Tuesday, December 12, 2006
Where to sip? Author knows, and tells
Here's a hot holiday gift for the tea lovers on your list, especially those who also like to explore in Manhattan.
"Tea in the City: New York" by Elizabeth Knight has arrived! This colorful, highly entertaining new book, published by Benjamin Press, is the ultimate guide to sipping tea from around the world right in your own backyard.
As longtime readers of my columns will remember, Elizabeth, a Hoboken resident and certified English Tea Master, is the tea sommelier in Astor Court at the legendary St. Regis Hotel in Manhattan where we often enjoy afternoon tea.
Coupled with her passion for all kinds of tea, New York is her favorite city.
"The thing that made me really want to write the book is to let people know they don't have to travel to enjoy tea rituals from other cultures," said Elizabeth in a recent interview. "We have it all at our fingertips in New York."
"Tea in the City" takes you on an adventure from the trendy teahouses in Chinatown to formal afternoon tea at swanky hotels on the Upper East Side and beyond.
Broken down by neighborhood and packed full of lively information about each establishment, including décor, what kind of tea is served, how to get there by subway, whether you need reservations and the price range of each place (indicated by dollar signs), the handy, pocket-size book makes it easy to visit more than one tea parlor or do a "tea crawl" in a single day.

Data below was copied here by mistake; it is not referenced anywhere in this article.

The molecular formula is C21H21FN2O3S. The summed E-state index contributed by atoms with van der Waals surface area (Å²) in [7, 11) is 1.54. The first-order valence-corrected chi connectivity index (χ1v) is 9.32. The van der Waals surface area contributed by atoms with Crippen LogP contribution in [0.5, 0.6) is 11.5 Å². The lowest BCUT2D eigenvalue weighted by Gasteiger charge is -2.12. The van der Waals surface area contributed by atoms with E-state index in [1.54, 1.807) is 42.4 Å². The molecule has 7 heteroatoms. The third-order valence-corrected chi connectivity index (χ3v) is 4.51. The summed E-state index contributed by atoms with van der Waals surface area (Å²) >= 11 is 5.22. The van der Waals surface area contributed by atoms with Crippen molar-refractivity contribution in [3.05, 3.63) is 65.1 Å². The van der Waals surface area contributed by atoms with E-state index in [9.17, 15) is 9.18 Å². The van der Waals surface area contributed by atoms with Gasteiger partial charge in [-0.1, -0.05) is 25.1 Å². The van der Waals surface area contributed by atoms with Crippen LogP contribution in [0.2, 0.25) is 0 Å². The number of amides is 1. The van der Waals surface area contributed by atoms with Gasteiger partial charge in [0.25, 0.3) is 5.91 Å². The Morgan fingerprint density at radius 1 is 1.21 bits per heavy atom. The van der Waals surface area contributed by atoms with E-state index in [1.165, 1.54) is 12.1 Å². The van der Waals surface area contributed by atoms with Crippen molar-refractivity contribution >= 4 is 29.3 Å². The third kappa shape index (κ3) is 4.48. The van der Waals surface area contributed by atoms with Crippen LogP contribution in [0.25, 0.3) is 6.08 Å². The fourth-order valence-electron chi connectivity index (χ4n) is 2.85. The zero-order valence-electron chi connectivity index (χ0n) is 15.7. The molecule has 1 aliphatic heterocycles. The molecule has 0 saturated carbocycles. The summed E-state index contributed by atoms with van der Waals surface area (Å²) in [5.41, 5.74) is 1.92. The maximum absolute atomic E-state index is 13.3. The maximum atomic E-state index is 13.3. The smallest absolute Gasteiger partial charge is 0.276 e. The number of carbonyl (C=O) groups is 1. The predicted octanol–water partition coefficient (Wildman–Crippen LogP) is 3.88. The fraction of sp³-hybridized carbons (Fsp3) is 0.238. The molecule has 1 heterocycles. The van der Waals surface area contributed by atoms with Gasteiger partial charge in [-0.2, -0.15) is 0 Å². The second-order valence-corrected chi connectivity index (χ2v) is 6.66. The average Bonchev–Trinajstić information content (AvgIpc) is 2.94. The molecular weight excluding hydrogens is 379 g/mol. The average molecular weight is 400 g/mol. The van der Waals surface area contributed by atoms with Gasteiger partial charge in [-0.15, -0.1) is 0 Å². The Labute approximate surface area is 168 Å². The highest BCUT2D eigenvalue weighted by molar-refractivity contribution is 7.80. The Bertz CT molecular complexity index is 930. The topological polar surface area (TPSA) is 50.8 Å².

Fully illustrated with exquisite four-color photographs by Bruce Richardson, "Tea in the City" introduces you to Chinese, Indian, French and Russian tea traditions, to name a few, and includes shopping sites where you can acquire everything from teapots to curds and condiments imported from England.
Speaking of the Brits, bet you thought they introduced us to tea. Not so.
As Elizabeth points out in a spiffy little history of tea in NYC included in the guide, "Americans drank tea before the British, and New Yorkers drank it first." Who knew?
"Tea in the City" is loaded with cool tidbits like this, not to mention tea spots in Brooklyn, Queens and the Bronx. There's also a glossary in back to help you better understand exotic choices like bubble tea, which originated in Taiwan; chai, made with rich ground black tea infused with milk, sugar and a variety of spices; and bocha (bow-chah), a buttered and salted Tibetan tea.
Do you know the difference between high tea and afternoon tea?
High tea, frequently confused by Americans who associate the ritual with classy terms like high class, high fashion and high finance, actually got its name from a working-class supper served in England around 6 p.m.
To quote from "Tea in the City": "The name is said to refer to the fact that this meal was eaten at a high dining room table rather than a low parlor table reserved for afternoon tea."
Elizabeth, also the author of "Tea With Friends," offers guided New York tea tours and tea seminars for those who'd rather sip than walk.
"Leave your passport at home," Elizabeth advises, since "New York is the world in a teacup."
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—Ahn Behrens, Jersey Journal